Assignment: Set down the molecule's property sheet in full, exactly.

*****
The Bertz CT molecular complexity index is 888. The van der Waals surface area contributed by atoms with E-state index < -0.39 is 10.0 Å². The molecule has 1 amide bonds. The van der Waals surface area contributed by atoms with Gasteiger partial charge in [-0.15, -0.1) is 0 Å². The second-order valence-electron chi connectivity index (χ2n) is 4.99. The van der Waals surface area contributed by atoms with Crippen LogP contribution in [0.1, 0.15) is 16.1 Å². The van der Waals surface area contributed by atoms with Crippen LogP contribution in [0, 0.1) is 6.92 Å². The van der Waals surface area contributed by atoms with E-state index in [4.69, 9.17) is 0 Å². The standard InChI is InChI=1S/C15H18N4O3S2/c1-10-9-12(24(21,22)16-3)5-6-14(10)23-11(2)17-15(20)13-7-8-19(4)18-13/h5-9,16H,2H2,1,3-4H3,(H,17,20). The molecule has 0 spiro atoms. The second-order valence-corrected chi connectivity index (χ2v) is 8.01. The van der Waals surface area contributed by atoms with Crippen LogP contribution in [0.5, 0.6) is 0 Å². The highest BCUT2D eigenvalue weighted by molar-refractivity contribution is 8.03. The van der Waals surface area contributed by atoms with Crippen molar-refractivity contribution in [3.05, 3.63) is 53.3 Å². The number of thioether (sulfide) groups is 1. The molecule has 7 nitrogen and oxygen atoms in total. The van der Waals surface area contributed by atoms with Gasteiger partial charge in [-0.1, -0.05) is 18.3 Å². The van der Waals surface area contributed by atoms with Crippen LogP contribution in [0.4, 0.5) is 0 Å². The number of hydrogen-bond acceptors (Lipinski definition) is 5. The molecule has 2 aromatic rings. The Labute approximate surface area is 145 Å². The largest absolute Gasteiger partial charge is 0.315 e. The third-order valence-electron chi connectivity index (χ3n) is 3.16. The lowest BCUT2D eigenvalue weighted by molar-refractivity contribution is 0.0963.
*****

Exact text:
The Bertz CT molecular complexity index is 888. The van der Waals surface area contributed by atoms with E-state index < -0.39 is 10.0 Å². The molecule has 1 amide bonds. The van der Waals surface area contributed by atoms with Gasteiger partial charge in [-0.15, -0.1) is 0 Å². The second-order valence-electron chi connectivity index (χ2n) is 4.99. The van der Waals surface area contributed by atoms with Crippen LogP contribution in [0.1, 0.15) is 16.1 Å². The van der Waals surface area contributed by atoms with Crippen LogP contribution in [0, 0.1) is 6.92 Å². The van der Waals surface area contributed by atoms with E-state index in [4.69, 9.17) is 0 Å². The standard InChI is InChI=1S/C15H18N4O3S2/c1-10-9-12(24(21,22)16-3)5-6-14(10)23-11(2)17-15(20)13-7-8-19(4)18-13/h5-9,16H,2H2,1,3-4H3,(H,17,20). The molecule has 0 spiro atoms. The second-order valence-corrected chi connectivity index (χ2v) is 8.01. The van der Waals surface area contributed by atoms with Crippen LogP contribution in [0.5, 0.6) is 0 Å². The highest BCUT2D eigenvalue weighted by molar-refractivity contribution is 8.03. The van der Waals surface area contributed by atoms with Crippen molar-refractivity contribution in [3.05, 3.63) is 53.3 Å². The number of thioether (sulfide) groups is 1. The molecule has 7 nitrogen and oxygen atoms in total. The van der Waals surface area contributed by atoms with Gasteiger partial charge in [-0.1, -0.05) is 18.3 Å². The van der Waals surface area contributed by atoms with Crippen LogP contribution in [0.4, 0.5) is 0 Å². The number of hydrogen-bond acceptors (Lipinski definition) is 5. The molecule has 2 aromatic rings. The Labute approximate surface area is 145 Å². The largest absolute Gasteiger partial charge is 0.315 e. The third-order valence-electron chi connectivity index (χ3n) is 3.16. The lowest BCUT2D eigenvalue weighted by molar-refractivity contribution is 0.0963.